In total for the season, to September 4th, 1,078 salmon had been landed and released, somewhat ahead of last year. Grilse captures are also higher – up from 403 in 2010 to 678 in 2011. As of September 7th, angling conditions are rated as hazardous and will not improve much until flows diminish. As of September 6th at midnight, the Bonaventure was flowing at 803 cubic meters/second and one day later at 4703 cubic meters/second – nearly a 6-fold increase.
From beginning to end of August, the Cascapedia Society is reporting 465 fish landed, 408 confirmed releases (88%) and a mix of 57 salmon and grilse killed during the month. In total for the 2011 season, 2,460 fish have been landed (1,240 more landed compared to 2010) with 2,376 released, giving a 96.5% release rate. As of September 6th, the Cascapedia was in the midst of the second extreme water flow increase in 10 days. The flow ballooned from 503 cubic meters/second to 2703 cubic meters/second within 24 hours. Mandatory live release of all salmon resumed on September 1st.
For the season to September 4th, 393 salmon had been reported released compared to 304 at the comparable date in 2010. The number of grilse landed increased to 201 from 113 in 2010. The Sainte-Anne has not been spared the recent torrents of water that has fallen on the Gaspé. On September 6th, within 12 hours, the flow increased from 303 meters/second to 1203 meters/second. Needless to say this will curtail angling for a number of days.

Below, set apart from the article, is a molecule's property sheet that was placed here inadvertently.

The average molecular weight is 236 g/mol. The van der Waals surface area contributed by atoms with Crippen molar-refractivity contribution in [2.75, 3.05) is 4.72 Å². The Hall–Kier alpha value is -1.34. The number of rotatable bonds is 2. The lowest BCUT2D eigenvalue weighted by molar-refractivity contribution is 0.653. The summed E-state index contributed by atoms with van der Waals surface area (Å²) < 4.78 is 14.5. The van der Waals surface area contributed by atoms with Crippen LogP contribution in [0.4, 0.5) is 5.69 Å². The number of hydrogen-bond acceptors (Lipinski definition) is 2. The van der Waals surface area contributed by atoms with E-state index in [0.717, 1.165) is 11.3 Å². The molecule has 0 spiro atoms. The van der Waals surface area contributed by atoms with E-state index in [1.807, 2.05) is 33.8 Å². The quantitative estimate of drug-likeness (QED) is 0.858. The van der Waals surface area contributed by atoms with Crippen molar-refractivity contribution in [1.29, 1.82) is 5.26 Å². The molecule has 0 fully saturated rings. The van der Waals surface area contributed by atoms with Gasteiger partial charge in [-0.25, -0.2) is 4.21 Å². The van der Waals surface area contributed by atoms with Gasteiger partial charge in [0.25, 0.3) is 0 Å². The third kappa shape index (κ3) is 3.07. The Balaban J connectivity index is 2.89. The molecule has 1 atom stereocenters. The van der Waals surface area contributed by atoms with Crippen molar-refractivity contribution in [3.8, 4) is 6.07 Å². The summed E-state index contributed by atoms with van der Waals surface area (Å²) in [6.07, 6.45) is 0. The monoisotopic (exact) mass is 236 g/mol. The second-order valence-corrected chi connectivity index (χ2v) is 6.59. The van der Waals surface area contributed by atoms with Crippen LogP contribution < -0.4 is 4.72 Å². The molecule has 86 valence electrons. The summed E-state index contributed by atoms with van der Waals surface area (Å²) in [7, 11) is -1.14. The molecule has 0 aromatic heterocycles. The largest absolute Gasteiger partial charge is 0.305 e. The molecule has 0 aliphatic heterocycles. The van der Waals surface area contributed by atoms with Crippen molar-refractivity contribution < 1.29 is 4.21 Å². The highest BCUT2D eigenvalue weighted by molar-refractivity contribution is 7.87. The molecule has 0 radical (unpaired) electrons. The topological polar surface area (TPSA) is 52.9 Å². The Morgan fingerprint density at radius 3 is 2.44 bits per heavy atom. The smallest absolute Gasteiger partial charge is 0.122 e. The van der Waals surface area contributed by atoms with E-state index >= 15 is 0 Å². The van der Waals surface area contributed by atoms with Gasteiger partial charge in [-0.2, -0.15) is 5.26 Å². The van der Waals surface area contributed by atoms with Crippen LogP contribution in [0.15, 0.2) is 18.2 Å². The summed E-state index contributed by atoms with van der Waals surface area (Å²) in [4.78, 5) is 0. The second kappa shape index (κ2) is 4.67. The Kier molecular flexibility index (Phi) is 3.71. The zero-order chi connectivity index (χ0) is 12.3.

Dartmouth, St-Jean and York Rivers
Extreme increases in flows were recorded recently. For the Dartmouth, in less than 12 hours the flow increased from 253 cubic meters/second to 1603 cubic meters/second. Within the same time frame, the York went from 253 cubic meters/second to 1153 cubic meters/second. Angling has slowed, to say the least. Ann Smith of Quebec Sporting stated that anglers were fishing in “June conditions” just before the heavy downpour. Conditions most likely will remain that way until season’s end on September 30th.
For the season to September 2nd, 246 fish had been landed, with 183 salmon released and 63 grilse retained. Continuing the trend for the 2011 season, these numbers represent 126 more fish landed than during the entire 2010 season.
Unfortunately, it is time to put the fly rod down for a while. On September 5th, the river was flowing at 503 cubic meters/second and as of September 6th was at 1203 cubic meters/second. This is the second extreme flow increase in the last 10 days.
Water levels have improved somewhat in central Newfoundland. No new fishway reports.